Cephalon, on 25 December 2010 - 07:30 PM, said:
I'm not sure I'm up to date with all supplements to avoid while doing CR.
From what I understand
a) nicotinamide and
might have negative impact on CR effects. are there any other forms of Vitamin B3 to avoid during CR?
I'm just about starting CR and want to make sure my (efforts) are not all for nothing.
Congratulations on starting CR-- a healthy way of living indeed. The question you asked is important -- a question I frequently discuss in CR way teleconferences and also here on this forum
You may find this post helpful: using Calorie Restriction Sicence to Select Supplements
I think SIRT2 is important, along with any number of energy-sensitive regulators that become active when CR is practiced. As you enjoy your new CR life, I suggest taking a look at studies like the one below and others cited in the references. Then carefully consider any supplements you take that may conflict with the pathways you have learned about.
Good luck with your CR life!
SIRT1 Negatively Regulates the Mammalian Target of Rapamycin
Hiyaa Singhee Ghosh1¤, Michael McBurney2, Paul D. Robbins1*
The IGF/mTOR pathway, which is modulated by nutrients, growth factors, energy status and cellular stress regulates aging in various organisms. SIRT1 is a NAD+ dependent deacetylase that is known to regulate caloric restriction mediated longevity in model organisms, and has also been linked to the insulin/IGF signaling pathway. Here we investigated the potential regulation of mTOR signaling by SIRT1 in response to nutrients and cellular stress. We demonstrate that SIRT1 deficiency results in elevated mTOR signaling, which is not abolished by stress conditions. The SIRT1 activator resveratrol reduces, whereas SIRT1 inhibitor nicotinamide enhances mTOR activity in a SIRT1 dependent manner. Furthermore, we demonstrate that SIRT1 interacts with TSC2, a component of the mTOR inhibitory-complex upstream to mTORC1, and regulates mTOR signaling in a TSC2 dependent manner.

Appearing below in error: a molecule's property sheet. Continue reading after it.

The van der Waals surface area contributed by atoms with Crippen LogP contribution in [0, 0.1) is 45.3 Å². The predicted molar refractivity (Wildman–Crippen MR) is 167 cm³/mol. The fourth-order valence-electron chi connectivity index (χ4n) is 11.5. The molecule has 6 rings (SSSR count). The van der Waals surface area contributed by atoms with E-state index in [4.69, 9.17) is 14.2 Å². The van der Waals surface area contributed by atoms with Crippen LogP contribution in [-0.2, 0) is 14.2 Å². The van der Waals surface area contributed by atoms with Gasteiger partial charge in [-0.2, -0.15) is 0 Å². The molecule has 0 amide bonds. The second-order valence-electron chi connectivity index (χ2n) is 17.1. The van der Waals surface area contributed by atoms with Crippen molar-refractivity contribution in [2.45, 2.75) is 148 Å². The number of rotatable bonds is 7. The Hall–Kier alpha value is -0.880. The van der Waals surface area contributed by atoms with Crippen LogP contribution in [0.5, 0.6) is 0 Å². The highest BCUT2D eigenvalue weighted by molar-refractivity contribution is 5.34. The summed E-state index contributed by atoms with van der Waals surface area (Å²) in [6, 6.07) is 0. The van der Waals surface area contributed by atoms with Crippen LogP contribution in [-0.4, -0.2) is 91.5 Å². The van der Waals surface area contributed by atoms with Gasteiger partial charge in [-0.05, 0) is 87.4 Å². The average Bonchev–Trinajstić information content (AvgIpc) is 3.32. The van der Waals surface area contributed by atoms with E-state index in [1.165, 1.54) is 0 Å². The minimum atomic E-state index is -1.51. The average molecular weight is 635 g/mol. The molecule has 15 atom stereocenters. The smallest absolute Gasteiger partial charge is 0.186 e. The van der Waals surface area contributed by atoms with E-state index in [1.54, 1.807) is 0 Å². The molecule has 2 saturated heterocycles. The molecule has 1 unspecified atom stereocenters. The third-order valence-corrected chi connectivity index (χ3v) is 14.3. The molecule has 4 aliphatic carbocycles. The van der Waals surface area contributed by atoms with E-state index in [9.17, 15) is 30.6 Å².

These results demonstrate that SIRT1 negatively regulates mTOR signaling potentially through the TSC1/2 complex.
Citation: Ghosh HS, McBurney M, Robbins PD (2010) SIRT1 Negatively Regulates the Mammalian Target of Rapamycin. PLoS ONE 5(2): e9199. doi:10.1371/journal.pone.0009199
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Edited by Michael, 01 January 2011 - 04:09 PM.